Cairo, 29 August 2017 – UN-Habitat in cooperation with Megawra (The Built Environment Collective-BEC) and Cairo governorate (Cairo Heritage Preservation General Administration) organized the first Minecraft workshop in Egypt for the participatory design of an open space in Al-Khalifa neighborhood in Cairo.
Al-Khalifa neighborhood in the heritage site of Islamic Cairo is one of Egypt’s most unique areas, with estimated population of 20,085 in an area of 25,3284 m2; it’s considered one of Cairo’s most dense areas, suffering from lack of public spaces and access to basic services particularly to women and children.
Under the framework of UN-Habitat Regional Public Space Programme, and serving SDG11 and its target “By 2030, provide universal access to safe, inclusive and accessible, green and public spaces, in particular for women and children, older persons and persons with disabilities” UN-Habitat is partnering with Megawra and Cairo governorate to rehabilitate an open space of 3000 m2, on two phases, in Al-Khalifa. An area which is currently used as a garbage dump and a hub for illicit activities will be converted into a heritage and environment park for the use of the residents of the neighbourhood.
The Khalifa project, receiving a grant of 100,000$ form the global public space programme and with the guidance of UN-Habitat’s videogame expert Eugenio Gastelum, is pioneering the use of the popular Minecraft video game for the first time in Egypt as a tool to engage the community in the design process of public spaces. Around 20 community members, mainly adolescents from both genders, participated in a 3 day design workshop. “This is the first Minecraft workshop to be held in Egypt” says Safa Ashoub, Public space expert at UN-Habitat regional office for Arab states, “We are hoping to build the capacities of adolescents to be able to understand and design their public spaces and to later on utilise this useful tool for their own development” She added.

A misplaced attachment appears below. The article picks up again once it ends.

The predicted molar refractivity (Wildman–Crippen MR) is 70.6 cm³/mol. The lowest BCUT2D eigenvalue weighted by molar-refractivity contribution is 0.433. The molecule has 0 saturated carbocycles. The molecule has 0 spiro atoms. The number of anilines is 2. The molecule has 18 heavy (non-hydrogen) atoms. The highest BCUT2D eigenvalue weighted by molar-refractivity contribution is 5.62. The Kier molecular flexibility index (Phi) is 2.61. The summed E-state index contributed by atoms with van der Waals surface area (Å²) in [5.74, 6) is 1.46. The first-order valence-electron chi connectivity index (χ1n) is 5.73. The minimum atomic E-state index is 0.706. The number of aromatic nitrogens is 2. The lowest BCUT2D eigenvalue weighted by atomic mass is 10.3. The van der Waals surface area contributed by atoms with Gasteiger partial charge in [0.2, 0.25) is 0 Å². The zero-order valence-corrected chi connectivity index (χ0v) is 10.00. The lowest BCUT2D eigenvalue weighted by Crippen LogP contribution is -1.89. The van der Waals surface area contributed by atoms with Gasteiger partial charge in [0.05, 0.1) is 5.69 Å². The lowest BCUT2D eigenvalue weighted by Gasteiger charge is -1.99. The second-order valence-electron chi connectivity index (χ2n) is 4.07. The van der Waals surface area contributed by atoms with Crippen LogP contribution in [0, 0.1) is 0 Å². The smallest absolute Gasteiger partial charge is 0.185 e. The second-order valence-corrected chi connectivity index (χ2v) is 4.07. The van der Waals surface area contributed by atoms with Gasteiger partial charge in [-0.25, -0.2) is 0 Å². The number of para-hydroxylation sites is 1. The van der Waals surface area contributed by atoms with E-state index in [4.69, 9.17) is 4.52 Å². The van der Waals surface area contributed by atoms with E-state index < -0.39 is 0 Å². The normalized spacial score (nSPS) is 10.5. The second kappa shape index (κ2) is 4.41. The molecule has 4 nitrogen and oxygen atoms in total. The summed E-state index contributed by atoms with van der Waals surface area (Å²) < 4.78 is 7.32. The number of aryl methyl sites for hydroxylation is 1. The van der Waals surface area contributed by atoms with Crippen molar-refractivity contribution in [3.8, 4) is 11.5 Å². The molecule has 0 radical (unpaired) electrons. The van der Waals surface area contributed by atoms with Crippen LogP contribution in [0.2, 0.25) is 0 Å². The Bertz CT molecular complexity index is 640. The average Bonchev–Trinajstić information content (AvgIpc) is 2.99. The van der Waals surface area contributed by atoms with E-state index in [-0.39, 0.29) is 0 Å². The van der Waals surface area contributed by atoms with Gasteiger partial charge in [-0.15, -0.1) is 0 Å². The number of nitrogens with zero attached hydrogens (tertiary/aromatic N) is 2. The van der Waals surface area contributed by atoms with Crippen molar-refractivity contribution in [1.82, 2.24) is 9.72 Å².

The workshop started with an introduction to the principles of public space design, a discussion on the importance of community engagement, and what residents from Khalifa like and dislike about their area. Afterwards, participants were divided into teams and built their visions of the public space utilising Minecraft. “Now we can have a nice landscape and a green area close to where we live, I love how we can put our ideas into the game and see it come to reality” says Ziad a 12 year old participant of the workshop.
“During the workshop, it was interesting to see the progress of the ideas produced by participants, on the first day they were interested to explore all the features of the game, later on they started coming up with more concrete ideas about what they want in their area, by the end of the workshop they were able to reflect the principles of good public space they learned in their designs by including items like: street lightings, pavements and community centers.” added Safa.
On the last day of the workshop, participants presented their designs; ideas presented by participants were noted and prioritized, afterwards a final model that combines the agreed upon ideas will be developed and will be part of the design phase of the final public space.
“Today I discovered I have a passion for design, when I grow up I want to be an architect to design nice spaces in my neighbourhood, Minecraft is even better because I can make my design alive and as colourful as I want!” says Nancy.
The Khalifa project is part of UN-Habitat’s global public space programme and is divided into 2 phases; the first phase of the project is expected to be implemented within a year from receiving the grant.